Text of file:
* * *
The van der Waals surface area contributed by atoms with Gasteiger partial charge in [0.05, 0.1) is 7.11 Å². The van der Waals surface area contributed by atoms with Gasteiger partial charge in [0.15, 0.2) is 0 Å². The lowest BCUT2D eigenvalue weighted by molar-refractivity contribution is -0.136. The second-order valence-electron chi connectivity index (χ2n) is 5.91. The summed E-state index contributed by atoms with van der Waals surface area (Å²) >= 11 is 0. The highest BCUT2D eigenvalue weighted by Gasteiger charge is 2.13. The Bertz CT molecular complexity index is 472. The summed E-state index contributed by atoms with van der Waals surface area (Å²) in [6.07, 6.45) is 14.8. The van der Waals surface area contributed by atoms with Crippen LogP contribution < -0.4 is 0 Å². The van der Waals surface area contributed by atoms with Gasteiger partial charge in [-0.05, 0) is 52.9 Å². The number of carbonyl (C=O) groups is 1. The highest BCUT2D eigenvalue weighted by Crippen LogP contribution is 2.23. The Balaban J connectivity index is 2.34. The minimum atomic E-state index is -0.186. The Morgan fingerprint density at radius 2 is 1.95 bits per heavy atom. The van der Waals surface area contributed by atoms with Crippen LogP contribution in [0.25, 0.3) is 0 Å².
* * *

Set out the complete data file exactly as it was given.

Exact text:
The van der Waals surface area contributed by atoms with Gasteiger partial charge in [0.05, 0.1) is 7.11 Å². The van der Waals surface area contributed by atoms with Gasteiger partial charge in [0.15, 0.2) is 0 Å². The lowest BCUT2D eigenvalue weighted by molar-refractivity contribution is -0.136. The second-order valence-electron chi connectivity index (χ2n) is 5.91. The summed E-state index contributed by atoms with van der Waals surface area (Å²) >= 11 is 0. The highest BCUT2D eigenvalue weighted by Gasteiger charge is 2.13. The Bertz CT molecular complexity index is 472. The summed E-state index contributed by atoms with van der Waals surface area (Å²) in [6.07, 6.45) is 14.8. The van der Waals surface area contributed by atoms with Crippen LogP contribution < -0.4 is 0 Å². The van der Waals surface area contributed by atoms with Gasteiger partial charge in [-0.05, 0) is 52.9 Å². The number of carbonyl (C=O) groups is 1. The highest BCUT2D eigenvalue weighted by Crippen LogP contribution is 2.23. The Balaban J connectivity index is 2.34. The minimum atomic E-state index is -0.186. The Morgan fingerprint density at radius 2 is 1.95 bits per heavy atom. The van der Waals surface area contributed by atoms with Crippen LogP contribution in [0.25, 0.3) is 0 Å².